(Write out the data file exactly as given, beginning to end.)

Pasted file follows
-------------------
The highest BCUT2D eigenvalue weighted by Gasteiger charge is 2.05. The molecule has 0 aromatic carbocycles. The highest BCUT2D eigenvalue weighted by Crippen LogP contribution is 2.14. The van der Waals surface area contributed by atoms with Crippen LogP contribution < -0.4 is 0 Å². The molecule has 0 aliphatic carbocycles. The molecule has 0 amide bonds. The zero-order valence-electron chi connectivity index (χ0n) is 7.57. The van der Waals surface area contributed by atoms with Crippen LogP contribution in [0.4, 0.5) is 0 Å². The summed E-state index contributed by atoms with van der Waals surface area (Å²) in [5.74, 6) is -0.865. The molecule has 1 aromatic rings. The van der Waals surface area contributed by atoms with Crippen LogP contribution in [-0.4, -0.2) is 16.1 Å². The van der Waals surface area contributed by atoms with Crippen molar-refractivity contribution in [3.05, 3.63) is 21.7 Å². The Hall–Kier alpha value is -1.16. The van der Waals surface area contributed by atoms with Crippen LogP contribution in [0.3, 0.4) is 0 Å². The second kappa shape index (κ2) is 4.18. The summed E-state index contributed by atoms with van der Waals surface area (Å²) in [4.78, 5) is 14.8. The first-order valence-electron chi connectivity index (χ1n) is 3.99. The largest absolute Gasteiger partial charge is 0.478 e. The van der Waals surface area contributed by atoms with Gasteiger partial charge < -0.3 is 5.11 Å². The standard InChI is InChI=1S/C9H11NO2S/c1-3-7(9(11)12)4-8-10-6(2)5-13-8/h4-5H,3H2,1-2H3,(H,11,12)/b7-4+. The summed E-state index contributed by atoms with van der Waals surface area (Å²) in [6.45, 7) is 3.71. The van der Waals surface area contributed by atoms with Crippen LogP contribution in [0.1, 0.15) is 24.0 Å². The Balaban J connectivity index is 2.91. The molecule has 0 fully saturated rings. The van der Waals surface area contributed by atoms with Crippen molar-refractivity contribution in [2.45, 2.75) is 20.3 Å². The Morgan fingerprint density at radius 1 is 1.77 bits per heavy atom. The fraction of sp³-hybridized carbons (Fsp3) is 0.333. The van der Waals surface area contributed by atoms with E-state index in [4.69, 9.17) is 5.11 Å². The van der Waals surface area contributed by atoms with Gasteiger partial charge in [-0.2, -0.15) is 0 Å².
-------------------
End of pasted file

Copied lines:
The highest BCUT2D eigenvalue weighted by Gasteiger charge is 2.05. The molecule has 0 aromatic carbocycles. The highest BCUT2D eigenvalue weighted by Crippen LogP contribution is 2.14. The van der Waals surface area contributed by atoms with Crippen LogP contribution < -0.4 is 0 Å². The molecule has 0 aliphatic carbocycles. The molecule has 0 amide bonds. The zero-order valence-electron chi connectivity index (χ0n) is 7.57. The van der Waals surface area contributed by atoms with Crippen LogP contribution in [0.4, 0.5) is 0 Å². The summed E-state index contributed by atoms with van der Waals surface area (Å²) in [5.74, 6) is -0.865. The molecule has 1 aromatic rings. The van der Waals surface area contributed by atoms with Crippen LogP contribution in [-0.4, -0.2) is 16.1 Å². The van der Waals surface area contributed by atoms with Crippen molar-refractivity contribution in [3.05, 3.63) is 21.7 Å². The Hall–Kier alpha value is -1.16. The van der Waals surface area contributed by atoms with Crippen LogP contribution in [0.3, 0.4) is 0 Å². The second kappa shape index (κ2) is 4.18. The summed E-state index contributed by atoms with van der Waals surface area (Å²) in [4.78, 5) is 14.8. The first-order valence-electron chi connectivity index (χ1n) is 3.99. The largest absolute Gasteiger partial charge is 0.478 e. The van der Waals surface area contributed by atoms with Gasteiger partial charge < -0.3 is 5.11 Å². The standard InChI is InChI=1S/C9H11NO2S/c1-3-7(9(11)12)4-8-10-6(2)5-13-8/h4-5H,3H2,1-2H3,(H,11,12)/b7-4+. The summed E-state index contributed by atoms with van der Waals surface area (Å²) in [6.45, 7) is 3.71. The van der Waals surface area contributed by atoms with Crippen LogP contribution in [0.1, 0.15) is 24.0 Å². The Balaban J connectivity index is 2.91. The molecule has 0 fully saturated rings. The van der Waals surface area contributed by atoms with Crippen molar-refractivity contribution in [2.45, 2.75) is 20.3 Å². The Morgan fingerprint density at radius 1 is 1.77 bits per heavy atom. The fraction of sp³-hybridized carbons (Fsp3) is 0.333. The van der Waals surface area contributed by atoms with E-state index in [4.69, 9.17) is 5.11 Å². The van der Waals surface area contributed by atoms with Gasteiger partial charge in [-0.2, -0.15) is 0 Å².